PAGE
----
Why Teply instead of Teplý or Teplá? Or Tepliho?
And why Frantisek instead of Frank or Franz or Franciscus?
Many surnames morphed over time. Often the scribe or priest or immigration officer would record an incorrect spelling, and the name would mutate. Then later, mutate again. Like DNA.
My surname has been Gervais, Garvais, Gervis, Jervis, and Jarvis.
Teply, Teplý, Teplá
The name Teply is rock-solid. It has remained constant from 1650s until today without change.
Even the CIA agrees.
Once the Teplys came to America, the name Teply lost its gender and diacritical accents.
I decided to use Teply (not Teplý or Teplá) for both Bohemia and America. So I’ve documented citations and Ancestry tree, and written this blog using Teply. It makes searching, sorting, and filtering much easier.
Teplý (pronounced [ˈtɛpliː]; feminine form Teplá[ˈtɛplaː]) is a Czech surname. It is derived from the Czech–Slovak word teplý for “warm.”https://en.wikipedia.org/wiki/Tepl%C3%BD
Here are some interesting possible etymologies, but who knows:
Teplá (German: Tepl, formerly Töpel) is a town in the western Czech Republic.https://en.wikipedia.org/wiki/Tepl%C3%A1
Tyoply/Teply (Russian: Тёплый; masculine), Tyoplaya/Teplaya (Тёплая; feminine), or Tyoploye/Teploye (Тёплое; neuter) is the name of several inhabited localities in Russia.https://en.wikipedia.org/wiki/Tyoply
We’ve seen the same few first names over and over, like Frantisek, Anna, Joseph, Terezie, etc.
Czechs share relatively few given names — roughly 260 names have a frequency above 500 in the Czech Republic
In the past, it was common to give only officially recognized names to children, which were mostly adopted from extended Christian calendar. A special permission was necessary for other nameshttps://en.wikipedia.org/wiki/Czech_name
I’ve mentioned my spreadsheet, where I add Teply and close in-law citations. There are 6,873 citation rows. There are only 102 unique names in all those citations – not very many.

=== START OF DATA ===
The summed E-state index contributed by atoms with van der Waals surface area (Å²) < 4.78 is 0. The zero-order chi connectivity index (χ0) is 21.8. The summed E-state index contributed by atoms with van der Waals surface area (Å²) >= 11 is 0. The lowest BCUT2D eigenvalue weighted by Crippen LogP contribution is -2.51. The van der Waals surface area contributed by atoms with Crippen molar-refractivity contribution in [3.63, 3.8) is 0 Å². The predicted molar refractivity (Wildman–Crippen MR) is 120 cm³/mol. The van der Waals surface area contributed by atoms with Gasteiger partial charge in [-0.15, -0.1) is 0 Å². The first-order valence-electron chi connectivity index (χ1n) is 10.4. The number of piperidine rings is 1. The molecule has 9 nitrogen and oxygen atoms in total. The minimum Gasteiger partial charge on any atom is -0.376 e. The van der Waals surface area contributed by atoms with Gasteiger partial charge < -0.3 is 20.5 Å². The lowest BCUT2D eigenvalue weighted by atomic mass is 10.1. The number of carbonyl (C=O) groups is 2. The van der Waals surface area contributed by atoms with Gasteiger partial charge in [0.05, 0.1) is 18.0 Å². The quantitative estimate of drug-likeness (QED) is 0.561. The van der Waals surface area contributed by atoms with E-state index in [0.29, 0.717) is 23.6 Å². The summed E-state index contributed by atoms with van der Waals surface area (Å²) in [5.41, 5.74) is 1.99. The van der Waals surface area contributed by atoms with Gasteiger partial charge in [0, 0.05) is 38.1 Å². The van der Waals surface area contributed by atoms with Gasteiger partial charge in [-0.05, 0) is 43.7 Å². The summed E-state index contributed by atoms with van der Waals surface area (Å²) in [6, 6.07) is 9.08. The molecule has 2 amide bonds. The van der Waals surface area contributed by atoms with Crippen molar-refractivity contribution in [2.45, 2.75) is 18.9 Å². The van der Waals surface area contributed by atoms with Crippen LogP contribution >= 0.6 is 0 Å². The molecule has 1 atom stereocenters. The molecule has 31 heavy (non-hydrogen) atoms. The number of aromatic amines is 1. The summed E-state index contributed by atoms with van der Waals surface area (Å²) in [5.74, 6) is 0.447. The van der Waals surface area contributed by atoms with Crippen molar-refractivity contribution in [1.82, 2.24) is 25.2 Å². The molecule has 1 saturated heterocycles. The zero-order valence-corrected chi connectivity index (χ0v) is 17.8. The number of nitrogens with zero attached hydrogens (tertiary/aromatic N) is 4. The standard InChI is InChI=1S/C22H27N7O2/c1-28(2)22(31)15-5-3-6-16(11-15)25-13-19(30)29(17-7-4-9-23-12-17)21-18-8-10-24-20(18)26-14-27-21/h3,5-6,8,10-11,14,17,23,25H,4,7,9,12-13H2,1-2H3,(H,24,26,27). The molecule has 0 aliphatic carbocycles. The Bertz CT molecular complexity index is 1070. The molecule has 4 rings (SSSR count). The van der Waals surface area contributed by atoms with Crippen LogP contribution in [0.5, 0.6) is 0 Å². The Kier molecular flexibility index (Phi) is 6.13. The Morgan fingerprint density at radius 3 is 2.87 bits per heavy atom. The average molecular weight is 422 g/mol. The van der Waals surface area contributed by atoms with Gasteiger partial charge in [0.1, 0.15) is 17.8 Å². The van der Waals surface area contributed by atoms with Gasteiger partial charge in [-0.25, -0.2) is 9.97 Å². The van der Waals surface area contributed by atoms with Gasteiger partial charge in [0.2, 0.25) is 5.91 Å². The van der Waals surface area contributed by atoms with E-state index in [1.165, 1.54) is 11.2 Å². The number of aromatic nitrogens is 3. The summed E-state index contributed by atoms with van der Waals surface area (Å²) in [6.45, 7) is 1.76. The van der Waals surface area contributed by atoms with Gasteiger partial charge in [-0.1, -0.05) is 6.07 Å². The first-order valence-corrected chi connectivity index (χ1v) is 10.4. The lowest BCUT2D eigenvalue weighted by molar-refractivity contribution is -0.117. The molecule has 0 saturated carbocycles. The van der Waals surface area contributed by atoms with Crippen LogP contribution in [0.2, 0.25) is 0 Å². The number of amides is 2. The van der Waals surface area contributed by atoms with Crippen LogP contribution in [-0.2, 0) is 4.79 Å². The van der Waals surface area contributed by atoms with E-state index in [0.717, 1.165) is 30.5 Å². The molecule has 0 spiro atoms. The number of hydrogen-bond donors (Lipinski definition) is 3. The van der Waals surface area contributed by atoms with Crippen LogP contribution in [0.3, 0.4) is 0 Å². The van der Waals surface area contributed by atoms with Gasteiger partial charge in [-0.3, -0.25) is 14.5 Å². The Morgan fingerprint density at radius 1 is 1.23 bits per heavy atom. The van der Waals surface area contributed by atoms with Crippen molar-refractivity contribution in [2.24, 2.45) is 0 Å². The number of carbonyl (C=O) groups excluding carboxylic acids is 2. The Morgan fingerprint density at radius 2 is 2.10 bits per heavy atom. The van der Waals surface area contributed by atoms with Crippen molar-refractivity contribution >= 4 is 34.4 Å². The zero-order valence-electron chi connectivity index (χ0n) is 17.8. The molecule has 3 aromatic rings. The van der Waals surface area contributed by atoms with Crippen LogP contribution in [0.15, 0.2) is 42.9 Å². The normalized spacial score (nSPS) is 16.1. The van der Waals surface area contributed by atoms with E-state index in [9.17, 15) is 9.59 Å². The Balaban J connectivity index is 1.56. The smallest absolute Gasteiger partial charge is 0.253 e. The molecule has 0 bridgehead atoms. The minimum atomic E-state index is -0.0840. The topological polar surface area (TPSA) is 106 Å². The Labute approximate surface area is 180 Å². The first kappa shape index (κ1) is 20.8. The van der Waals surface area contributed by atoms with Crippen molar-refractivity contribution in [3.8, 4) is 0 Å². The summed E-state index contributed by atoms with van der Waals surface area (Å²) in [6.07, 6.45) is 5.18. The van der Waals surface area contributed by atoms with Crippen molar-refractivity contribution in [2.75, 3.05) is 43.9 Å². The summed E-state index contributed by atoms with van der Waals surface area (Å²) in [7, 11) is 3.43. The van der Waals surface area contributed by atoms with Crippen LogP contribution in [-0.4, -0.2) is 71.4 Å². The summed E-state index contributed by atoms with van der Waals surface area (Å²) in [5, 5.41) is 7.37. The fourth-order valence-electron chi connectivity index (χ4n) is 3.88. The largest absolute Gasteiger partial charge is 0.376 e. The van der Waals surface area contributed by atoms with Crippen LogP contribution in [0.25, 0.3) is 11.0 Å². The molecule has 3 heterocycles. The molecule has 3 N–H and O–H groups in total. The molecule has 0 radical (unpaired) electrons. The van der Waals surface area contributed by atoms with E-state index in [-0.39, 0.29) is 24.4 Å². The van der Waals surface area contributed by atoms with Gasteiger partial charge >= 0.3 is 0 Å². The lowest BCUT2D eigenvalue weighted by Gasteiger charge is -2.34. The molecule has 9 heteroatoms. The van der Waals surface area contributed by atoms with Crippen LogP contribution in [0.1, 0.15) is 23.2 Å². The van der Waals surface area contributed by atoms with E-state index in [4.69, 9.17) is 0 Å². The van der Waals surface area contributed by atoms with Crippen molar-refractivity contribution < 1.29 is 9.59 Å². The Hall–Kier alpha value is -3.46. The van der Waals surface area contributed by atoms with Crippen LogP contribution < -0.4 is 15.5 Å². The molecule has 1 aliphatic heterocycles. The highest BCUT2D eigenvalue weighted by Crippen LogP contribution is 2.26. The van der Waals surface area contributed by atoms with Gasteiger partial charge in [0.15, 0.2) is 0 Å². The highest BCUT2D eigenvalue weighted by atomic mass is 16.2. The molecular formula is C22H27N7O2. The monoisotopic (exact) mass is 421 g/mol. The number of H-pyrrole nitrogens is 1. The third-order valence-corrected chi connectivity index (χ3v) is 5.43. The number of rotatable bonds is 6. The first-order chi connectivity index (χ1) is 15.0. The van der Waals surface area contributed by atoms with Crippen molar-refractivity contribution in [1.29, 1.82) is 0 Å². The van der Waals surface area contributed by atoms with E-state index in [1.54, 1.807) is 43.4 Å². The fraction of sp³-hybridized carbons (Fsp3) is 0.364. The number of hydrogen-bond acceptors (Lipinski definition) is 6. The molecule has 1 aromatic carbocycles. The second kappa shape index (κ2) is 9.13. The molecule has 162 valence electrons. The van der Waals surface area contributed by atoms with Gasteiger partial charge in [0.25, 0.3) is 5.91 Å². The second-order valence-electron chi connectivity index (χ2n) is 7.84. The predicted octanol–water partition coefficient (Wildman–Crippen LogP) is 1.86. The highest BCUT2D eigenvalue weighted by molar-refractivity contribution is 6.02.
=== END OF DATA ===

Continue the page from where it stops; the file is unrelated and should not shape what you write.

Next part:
But amazingly, just five names account for half (52%) of all citations. Anna is the clear winner, followed by Jan, Joseph, Katerina, and Frantisek.
The top 25 most common names account for 6,467 citations, a whopping 94%.
Frantisek or Franciscus or Franz or Frank
But what to do when a first name has many variations, whether in spelling or language or priest? Here are examples, some in Latin, German, Czech. And some with spelling differences. Frantisek examples:
I decided to use two standard given names – one in Bohemia and another in America.
And I wanted a standard spelling for the Bohemian name. I used the website Behind the Name – Czech Names to determine a standard for Bohemia.
Here’s the Behind the Name standard for Frantisek.
So I standardized on Frantisek for Bohemia and Frank for America.
- Alzbeta Elizabeth
- Dorota Dorothy
- Filip Phillip
- Frantiska Frances
- Jan John
- Jiri George
- Josepha Josephine
- Katerina Catherine
- Matej Mathias
- Terezie Teresa
- Vaclav Wenceslas
I decided to use Joseph in Bohemia. The Behind the Name spelling is Josef.
By the time I realized I need to standardize names, I was deep into Joseph citations and Ancestry tree. It was too hard to change.